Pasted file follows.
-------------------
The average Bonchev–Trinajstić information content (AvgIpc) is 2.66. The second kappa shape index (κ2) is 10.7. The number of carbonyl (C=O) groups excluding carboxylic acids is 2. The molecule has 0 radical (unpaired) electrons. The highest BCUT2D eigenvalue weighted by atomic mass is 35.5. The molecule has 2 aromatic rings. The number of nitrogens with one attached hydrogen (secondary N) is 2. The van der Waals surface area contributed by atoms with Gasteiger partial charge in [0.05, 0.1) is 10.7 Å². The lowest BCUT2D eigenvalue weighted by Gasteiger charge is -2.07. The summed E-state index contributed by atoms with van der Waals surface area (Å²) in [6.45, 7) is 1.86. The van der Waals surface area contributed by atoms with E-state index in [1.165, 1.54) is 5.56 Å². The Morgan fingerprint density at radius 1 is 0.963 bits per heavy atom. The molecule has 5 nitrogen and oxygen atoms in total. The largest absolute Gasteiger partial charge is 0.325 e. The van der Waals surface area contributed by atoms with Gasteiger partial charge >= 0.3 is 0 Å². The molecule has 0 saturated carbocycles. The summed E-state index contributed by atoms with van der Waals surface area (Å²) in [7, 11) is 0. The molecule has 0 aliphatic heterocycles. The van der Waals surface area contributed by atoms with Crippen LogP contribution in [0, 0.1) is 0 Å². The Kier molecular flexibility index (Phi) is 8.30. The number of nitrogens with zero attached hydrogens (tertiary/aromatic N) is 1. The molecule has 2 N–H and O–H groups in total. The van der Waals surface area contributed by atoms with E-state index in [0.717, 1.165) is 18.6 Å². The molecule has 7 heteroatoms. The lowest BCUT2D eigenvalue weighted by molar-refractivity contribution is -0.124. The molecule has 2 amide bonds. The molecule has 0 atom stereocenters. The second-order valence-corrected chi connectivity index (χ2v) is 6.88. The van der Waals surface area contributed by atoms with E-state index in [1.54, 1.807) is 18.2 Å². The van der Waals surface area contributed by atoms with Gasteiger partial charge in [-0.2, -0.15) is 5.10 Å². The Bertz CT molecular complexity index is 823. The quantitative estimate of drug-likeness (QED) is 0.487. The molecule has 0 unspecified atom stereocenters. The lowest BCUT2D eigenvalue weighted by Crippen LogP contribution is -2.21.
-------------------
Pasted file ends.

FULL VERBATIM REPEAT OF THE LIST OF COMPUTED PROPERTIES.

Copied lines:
The average Bonchev–Trinajstić information content (AvgIpc) is 2.66. The second kappa shape index (κ2) is 10.7. The number of carbonyl (C=O) groups excluding carboxylic acids is 2. The molecule has 0 radical (unpaired) electrons. The highest BCUT2D eigenvalue weighted by atomic mass is 35.5. The molecule has 2 aromatic rings. The number of nitrogens with one attached hydrogen (secondary N) is 2. The van der Waals surface area contributed by atoms with Gasteiger partial charge in [0.05, 0.1) is 10.7 Å². The lowest BCUT2D eigenvalue weighted by Gasteiger charge is -2.07. The summed E-state index contributed by atoms with van der Waals surface area (Å²) in [6.45, 7) is 1.86. The van der Waals surface area contributed by atoms with E-state index in [1.165, 1.54) is 5.56 Å². The Morgan fingerprint density at radius 1 is 0.963 bits per heavy atom. The molecule has 5 nitrogen and oxygen atoms in total. The largest absolute Gasteiger partial charge is 0.325 e. The van der Waals surface area contributed by atoms with Gasteiger partial charge >= 0.3 is 0 Å². The molecule has 0 saturated carbocycles. The summed E-state index contributed by atoms with van der Waals surface area (Å²) in [7, 11) is 0. The molecule has 0 aliphatic heterocycles. The van der Waals surface area contributed by atoms with Crippen LogP contribution in [0, 0.1) is 0 Å². The Kier molecular flexibility index (Phi) is 8.30. The number of nitrogens with zero attached hydrogens (tertiary/aromatic N) is 1. The molecule has 2 N–H and O–H groups in total. The van der Waals surface area contributed by atoms with E-state index in [0.717, 1.165) is 18.6 Å². The molecule has 7 heteroatoms. The lowest BCUT2D eigenvalue weighted by molar-refractivity contribution is -0.124. The molecule has 2 amide bonds. The molecule has 0 atom stereocenters. The second-order valence-corrected chi connectivity index (χ2v) is 6.88. The van der Waals surface area contributed by atoms with E-state index in [1.54, 1.807) is 18.2 Å². The van der Waals surface area contributed by atoms with Gasteiger partial charge in [-0.2, -0.15) is 5.10 Å². The Bertz CT molecular complexity index is 823. The quantitative estimate of drug-likeness (QED) is 0.487. The molecule has 0 unspecified atom stereocenters. The lowest BCUT2D eigenvalue weighted by Crippen LogP contribution is -2.21.